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Palestinian Ambassador Fears Extremism

As Gaza reels from a three-week assault by Israel, a Palestinian who could play a key role in reconstruction efforts was confirmed as ambassador to Costa Rica this week.

Riyad H. Mansour, the Palestinian Authority’s observer to the United Nations, will serve as ambassador from New York City, where the U.N. is based.

Mansour, 61, attended college and earned his Ph.D. in the U.S. state of Ohio, and he worked as a professor and consultant in Florida. He served as deputy observer to the U.N. for 11 years and observer for almost four.His confirmation this week by Casa Presidencial comes nearly a year after Costa Rica recognized Palestinian statehood, which the U.N. and the United States do not recognize. The Palestinian Authority has diplomatic representation in about 100 countries, mostly in Africa, Asia, Eastern Europe and the Middle East.

But a unified and widely recognized Palestinian state appeared elusive this month after Israeli attacks further divided the Palestinian Authority, which controls the West Bank, and the Islamist militant group Hamas, which rules Gaza.

Killing about 1,300 Palestinians and causing an estimated $2 billion in damage, the attacks appear to have strengthened Hamas and marginalized its moderate rival, Palestinian Authority President Mahmoud Abbas.

In an interview with The Tico Times this week, Mansour said he worried Israeli aggression would encourage extremism among Palestinians and dash the Palestinian Authority’s dreams of statehood.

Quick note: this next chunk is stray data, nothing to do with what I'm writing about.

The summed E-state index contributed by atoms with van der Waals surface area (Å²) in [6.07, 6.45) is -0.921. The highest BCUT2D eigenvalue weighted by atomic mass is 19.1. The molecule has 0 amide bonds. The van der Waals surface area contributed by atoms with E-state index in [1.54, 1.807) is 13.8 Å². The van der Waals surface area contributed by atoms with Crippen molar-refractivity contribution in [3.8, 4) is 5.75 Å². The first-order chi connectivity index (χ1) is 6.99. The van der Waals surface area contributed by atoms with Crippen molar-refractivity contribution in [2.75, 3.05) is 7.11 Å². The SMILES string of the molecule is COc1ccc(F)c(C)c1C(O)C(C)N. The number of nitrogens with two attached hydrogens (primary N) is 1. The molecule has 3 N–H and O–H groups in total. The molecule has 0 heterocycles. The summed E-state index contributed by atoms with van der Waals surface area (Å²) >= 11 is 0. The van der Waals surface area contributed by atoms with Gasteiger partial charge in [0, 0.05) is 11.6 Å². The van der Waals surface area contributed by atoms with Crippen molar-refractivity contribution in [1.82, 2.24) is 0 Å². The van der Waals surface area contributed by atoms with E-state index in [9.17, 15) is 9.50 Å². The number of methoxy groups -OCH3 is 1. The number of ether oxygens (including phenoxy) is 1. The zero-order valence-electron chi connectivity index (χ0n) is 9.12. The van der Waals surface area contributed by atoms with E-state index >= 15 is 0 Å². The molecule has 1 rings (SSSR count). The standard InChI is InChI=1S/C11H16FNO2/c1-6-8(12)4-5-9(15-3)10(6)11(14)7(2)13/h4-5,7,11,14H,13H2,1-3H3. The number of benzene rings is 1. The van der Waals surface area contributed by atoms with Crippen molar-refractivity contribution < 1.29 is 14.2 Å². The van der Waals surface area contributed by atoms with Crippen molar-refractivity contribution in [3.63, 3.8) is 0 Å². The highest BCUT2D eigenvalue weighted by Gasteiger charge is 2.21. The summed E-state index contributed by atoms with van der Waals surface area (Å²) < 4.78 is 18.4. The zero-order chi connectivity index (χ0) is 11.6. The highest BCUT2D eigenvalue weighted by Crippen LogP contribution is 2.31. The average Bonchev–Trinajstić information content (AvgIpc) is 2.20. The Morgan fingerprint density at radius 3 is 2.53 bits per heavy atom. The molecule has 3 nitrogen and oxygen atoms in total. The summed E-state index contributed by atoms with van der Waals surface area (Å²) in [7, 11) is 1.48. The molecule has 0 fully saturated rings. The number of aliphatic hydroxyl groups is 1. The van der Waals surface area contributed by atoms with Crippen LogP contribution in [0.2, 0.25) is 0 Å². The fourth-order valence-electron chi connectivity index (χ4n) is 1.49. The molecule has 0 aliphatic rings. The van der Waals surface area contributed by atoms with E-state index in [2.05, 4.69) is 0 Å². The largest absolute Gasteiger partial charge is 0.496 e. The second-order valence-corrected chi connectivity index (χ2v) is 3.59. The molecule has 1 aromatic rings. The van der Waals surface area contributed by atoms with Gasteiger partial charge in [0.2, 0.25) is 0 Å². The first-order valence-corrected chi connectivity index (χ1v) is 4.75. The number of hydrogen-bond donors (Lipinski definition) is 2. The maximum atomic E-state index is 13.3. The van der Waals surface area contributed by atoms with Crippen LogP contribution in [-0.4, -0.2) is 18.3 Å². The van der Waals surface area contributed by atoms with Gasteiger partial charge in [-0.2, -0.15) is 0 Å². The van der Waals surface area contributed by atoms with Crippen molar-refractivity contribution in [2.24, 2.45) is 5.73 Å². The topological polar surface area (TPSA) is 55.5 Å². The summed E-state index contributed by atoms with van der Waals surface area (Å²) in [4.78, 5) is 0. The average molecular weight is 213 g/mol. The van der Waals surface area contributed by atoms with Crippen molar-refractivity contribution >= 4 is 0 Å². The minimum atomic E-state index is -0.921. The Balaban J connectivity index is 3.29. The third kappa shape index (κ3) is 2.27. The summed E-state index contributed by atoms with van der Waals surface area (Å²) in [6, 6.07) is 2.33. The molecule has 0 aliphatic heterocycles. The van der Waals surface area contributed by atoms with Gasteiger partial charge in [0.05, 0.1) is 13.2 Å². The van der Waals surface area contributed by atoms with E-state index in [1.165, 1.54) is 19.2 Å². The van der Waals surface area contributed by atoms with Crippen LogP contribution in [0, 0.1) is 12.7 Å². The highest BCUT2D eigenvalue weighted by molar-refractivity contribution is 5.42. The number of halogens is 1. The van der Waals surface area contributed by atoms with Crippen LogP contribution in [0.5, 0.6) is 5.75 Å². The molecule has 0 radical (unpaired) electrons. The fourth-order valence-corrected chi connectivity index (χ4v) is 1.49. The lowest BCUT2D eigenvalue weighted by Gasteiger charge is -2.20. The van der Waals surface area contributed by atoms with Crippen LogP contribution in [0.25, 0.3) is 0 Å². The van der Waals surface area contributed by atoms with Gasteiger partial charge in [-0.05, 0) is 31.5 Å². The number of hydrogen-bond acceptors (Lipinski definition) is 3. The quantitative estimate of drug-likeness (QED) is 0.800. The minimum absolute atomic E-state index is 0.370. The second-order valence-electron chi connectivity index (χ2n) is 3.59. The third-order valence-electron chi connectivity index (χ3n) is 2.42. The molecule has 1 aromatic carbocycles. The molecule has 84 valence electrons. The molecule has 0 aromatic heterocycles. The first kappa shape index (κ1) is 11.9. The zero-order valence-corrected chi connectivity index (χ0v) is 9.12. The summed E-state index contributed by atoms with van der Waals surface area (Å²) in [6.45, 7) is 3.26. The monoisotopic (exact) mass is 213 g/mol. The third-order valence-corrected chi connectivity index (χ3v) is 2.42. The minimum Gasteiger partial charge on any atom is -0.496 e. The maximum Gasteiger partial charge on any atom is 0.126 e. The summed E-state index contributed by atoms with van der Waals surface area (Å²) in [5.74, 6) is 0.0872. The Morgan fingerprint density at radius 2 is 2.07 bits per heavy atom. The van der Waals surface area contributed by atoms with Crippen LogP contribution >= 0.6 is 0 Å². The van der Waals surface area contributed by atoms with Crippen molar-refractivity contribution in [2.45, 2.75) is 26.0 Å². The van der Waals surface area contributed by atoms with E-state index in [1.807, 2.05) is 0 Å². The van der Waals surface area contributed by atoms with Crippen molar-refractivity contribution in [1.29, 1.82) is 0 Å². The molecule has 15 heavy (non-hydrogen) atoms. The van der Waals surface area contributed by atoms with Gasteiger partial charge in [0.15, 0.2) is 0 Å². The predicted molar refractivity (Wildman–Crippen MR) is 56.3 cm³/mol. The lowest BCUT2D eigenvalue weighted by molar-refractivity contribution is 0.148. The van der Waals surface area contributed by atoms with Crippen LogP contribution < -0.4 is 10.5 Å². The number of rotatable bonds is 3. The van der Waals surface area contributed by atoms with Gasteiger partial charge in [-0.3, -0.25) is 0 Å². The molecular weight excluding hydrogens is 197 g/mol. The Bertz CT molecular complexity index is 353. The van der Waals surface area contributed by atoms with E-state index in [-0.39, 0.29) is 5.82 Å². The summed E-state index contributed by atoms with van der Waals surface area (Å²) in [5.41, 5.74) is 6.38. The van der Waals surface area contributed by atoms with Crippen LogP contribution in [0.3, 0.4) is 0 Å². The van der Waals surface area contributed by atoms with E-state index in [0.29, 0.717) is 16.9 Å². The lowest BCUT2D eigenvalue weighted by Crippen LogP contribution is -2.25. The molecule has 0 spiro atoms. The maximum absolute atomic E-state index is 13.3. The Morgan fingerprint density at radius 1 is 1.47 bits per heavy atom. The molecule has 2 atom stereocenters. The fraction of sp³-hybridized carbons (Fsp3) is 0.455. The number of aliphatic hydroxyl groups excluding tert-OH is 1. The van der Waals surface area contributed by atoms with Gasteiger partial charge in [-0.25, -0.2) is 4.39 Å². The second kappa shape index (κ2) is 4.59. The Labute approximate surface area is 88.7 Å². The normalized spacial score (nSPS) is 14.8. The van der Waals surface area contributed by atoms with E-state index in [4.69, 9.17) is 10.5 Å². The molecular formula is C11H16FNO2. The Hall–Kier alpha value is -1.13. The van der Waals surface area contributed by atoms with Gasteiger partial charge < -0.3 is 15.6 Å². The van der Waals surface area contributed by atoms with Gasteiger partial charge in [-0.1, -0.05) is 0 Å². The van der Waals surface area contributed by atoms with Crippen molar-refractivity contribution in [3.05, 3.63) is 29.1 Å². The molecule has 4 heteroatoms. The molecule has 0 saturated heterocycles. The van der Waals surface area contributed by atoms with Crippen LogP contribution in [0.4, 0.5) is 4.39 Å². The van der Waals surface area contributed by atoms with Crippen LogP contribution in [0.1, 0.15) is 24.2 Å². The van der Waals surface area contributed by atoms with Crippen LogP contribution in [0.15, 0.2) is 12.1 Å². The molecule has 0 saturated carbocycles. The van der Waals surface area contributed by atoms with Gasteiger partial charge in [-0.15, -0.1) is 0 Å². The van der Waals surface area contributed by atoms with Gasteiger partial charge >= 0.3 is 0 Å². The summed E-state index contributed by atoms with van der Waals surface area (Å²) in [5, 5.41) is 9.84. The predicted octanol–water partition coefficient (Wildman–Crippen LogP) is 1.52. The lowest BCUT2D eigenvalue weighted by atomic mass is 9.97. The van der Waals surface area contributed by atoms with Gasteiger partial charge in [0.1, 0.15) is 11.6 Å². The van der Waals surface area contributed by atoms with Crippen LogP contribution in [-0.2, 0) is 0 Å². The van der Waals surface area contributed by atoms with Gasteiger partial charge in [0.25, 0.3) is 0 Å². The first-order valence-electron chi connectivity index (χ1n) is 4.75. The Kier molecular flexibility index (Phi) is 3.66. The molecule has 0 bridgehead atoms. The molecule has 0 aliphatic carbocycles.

TT: What does it mean to the Palestinian Authority that Costa Rica has recognized Palestine as a state?

RM: It means a lot. First of all, it was done based on principle. Costa Rica voted for the (U.N. General Assembly) resolution in 1947 that called for the establishment of two states. Costa Rica recognized one (Israel), and now they have decided to recognize the other one (Palestine), which is about to be born. That is a principled position, a good position that will open the door for other countries to (follow suit).

Some Ticos say that Costa Rica, given its seat on the U.N. Security Council, has not spoken strongly enough against the Israeli invasion.

Not true. I know well the position of Costa Rican ambassador (to the U.N.) Jorge Urbina. He voted in favor of (Security Council) resolution that called for an immediate ceasefire, and he voted in favor of the U.N. General Assembly resolution that called for a ceasefire.

Do you accept that this war began after Hamas ended a six-month ceasefire, brokered by Egypt?

Israel was imposing a blockade and suffocating the life of 1.5 million Palestinians. That pushed Hamas and others to break the tadia (truce) because they felt that Israel was choking them. So they started firing rockets.

Israel says its 22-day assault was a response to rocket fire by Hamas. Does Israel have a right to defend itself?

Well, President Abbas said many times that he is not in favor of that action (by Hamas). But in international law, the principle of proportionality means that if somebody fires a rocket that hardly does anything, you don’t go and unleash weapons of mass destruction where you kill or injure 7,000 Palestinians, (many of) them children and women. It is illegal to do that. Of course, if somebody fires something at Israel, they can retaliate, but in a proportionate way.